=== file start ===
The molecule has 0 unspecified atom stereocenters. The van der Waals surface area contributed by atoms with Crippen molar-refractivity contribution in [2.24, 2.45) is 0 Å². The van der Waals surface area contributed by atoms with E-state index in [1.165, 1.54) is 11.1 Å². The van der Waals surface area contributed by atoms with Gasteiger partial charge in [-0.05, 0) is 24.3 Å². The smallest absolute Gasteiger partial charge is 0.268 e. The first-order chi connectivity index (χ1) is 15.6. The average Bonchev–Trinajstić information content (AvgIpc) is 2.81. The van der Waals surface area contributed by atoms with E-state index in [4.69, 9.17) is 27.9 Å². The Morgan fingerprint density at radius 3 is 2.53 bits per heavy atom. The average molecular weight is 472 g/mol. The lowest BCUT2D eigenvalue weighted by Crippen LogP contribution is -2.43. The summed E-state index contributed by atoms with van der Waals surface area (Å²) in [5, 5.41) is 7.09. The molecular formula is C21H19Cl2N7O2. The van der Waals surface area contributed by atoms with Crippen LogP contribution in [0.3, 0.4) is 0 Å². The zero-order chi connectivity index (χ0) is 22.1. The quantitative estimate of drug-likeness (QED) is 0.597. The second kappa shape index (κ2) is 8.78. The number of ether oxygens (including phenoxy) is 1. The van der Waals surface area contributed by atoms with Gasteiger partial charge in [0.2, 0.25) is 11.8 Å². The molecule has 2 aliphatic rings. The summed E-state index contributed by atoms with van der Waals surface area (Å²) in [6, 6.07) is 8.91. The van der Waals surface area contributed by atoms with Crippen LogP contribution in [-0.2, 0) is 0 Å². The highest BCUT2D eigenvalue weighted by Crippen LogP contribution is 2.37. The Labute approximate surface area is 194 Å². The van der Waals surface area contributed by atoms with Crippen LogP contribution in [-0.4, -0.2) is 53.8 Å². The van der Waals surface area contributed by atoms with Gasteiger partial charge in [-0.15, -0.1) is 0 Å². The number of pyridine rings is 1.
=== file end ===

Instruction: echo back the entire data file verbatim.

The molecule has 0 unspecified atom stereocenters. The van der Waals surface area contributed by atoms with Crippen molar-refractivity contribution in [2.24, 2.45) is 0 Å². The van der Waals surface area contributed by atoms with E-state index in [1.165, 1.54) is 11.1 Å². The van der Waals surface area contributed by atoms with Gasteiger partial charge in [-0.05, 0) is 24.3 Å². The smallest absolute Gasteiger partial charge is 0.268 e. The first-order chi connectivity index (χ1) is 15.6. The average Bonchev–Trinajstić information content (AvgIpc) is 2.81. The van der Waals surface area contributed by atoms with E-state index in [4.69, 9.17) is 27.9 Å². The Morgan fingerprint density at radius 3 is 2.53 bits per heavy atom. The average molecular weight is 472 g/mol. The lowest BCUT2D eigenvalue weighted by Crippen LogP contribution is -2.43. The summed E-state index contributed by atoms with van der Waals surface area (Å²) in [5, 5.41) is 7.09. The molecular formula is C21H19Cl2N7O2. The van der Waals surface area contributed by atoms with Crippen LogP contribution in [0.3, 0.4) is 0 Å². The zero-order chi connectivity index (χ0) is 22.1. The quantitative estimate of drug-likeness (QED) is 0.597. The second kappa shape index (κ2) is 8.78. The number of ether oxygens (including phenoxy) is 1. The van der Waals surface area contributed by atoms with Gasteiger partial charge in [0.2, 0.25) is 11.8 Å². The molecule has 2 aliphatic rings. The summed E-state index contributed by atoms with van der Waals surface area (Å²) in [6, 6.07) is 8.91. The van der Waals surface area contributed by atoms with Crippen LogP contribution in [-0.2, 0) is 0 Å². The highest BCUT2D eigenvalue weighted by Crippen LogP contribution is 2.37. The Labute approximate surface area is 194 Å². The van der Waals surface area contributed by atoms with Crippen LogP contribution in [-0.4, -0.2) is 53.8 Å². The van der Waals surface area contributed by atoms with Gasteiger partial charge in [-0.15, -0.1) is 0 Å². The number of pyridine rings is 1.